Lawyers representing a group of scientists and military veterans filed a comprehensive brief in federal court this week, outlining their case challenging decisions about the classification of marijuana made by the Drug Enforcement Administration (DEA).
The plaintiffs initially filed their lawsuit against the federal agency in May, contending that DEA’s justification for maintaining a Schedule I status for cannabis is unconstitutional. DEA attempted to quash the case by filing a motion to dismiss, but the U.S. Court of Appeals for the Ninth Circuit rejected that request in August.
On Tuesday, the attorneys filed the petitioners’ brief to officially set the case in motion. The 117-page document goes over background information on marijuana’s scheduling and past requests to reclassify the plant. It also makes the legal argument that DEA’s justification for maintaining its strict prohibition on cannabis is unconstitutional.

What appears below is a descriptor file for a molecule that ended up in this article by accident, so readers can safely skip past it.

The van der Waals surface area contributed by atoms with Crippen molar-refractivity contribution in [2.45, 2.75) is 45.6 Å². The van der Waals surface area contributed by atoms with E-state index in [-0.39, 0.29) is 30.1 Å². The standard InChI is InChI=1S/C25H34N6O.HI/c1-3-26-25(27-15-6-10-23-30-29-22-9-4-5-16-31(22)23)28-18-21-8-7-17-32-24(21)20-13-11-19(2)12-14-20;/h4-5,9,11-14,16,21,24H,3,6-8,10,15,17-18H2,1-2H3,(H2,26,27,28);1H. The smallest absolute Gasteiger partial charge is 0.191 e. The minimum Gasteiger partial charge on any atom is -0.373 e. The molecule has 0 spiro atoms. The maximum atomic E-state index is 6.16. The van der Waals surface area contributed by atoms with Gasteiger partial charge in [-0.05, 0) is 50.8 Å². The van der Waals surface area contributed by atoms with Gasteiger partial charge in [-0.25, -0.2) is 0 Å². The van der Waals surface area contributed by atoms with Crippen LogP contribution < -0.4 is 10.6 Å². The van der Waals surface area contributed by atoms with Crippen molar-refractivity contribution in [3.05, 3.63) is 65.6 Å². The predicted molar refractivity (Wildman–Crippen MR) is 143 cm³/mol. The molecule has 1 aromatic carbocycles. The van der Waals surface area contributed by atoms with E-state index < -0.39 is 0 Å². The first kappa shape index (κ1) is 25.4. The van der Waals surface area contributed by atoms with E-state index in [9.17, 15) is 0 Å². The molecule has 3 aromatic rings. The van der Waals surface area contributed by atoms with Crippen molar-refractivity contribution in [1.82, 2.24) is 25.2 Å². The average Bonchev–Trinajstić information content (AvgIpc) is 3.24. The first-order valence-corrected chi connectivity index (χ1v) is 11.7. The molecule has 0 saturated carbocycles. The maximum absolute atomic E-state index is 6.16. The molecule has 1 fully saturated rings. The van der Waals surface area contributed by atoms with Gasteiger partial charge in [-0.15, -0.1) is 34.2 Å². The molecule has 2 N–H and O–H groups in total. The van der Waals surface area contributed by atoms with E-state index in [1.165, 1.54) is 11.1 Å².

The lawsuit—brought by plaintiffs including Sue Sisley of the Scottsdale Research Institute, the Battlefield Foundation and military veterans Lorenzo Sullivan and Gary Hess— focuses primarily on DEA’s denial of a petition to reschedule marijuana earlier this year. In that case, the petitioner argued that the agency’s claim that cannabis has no currently accepted medical value is invalid given that a majority of states have legalized the plant for therapeutic purposes.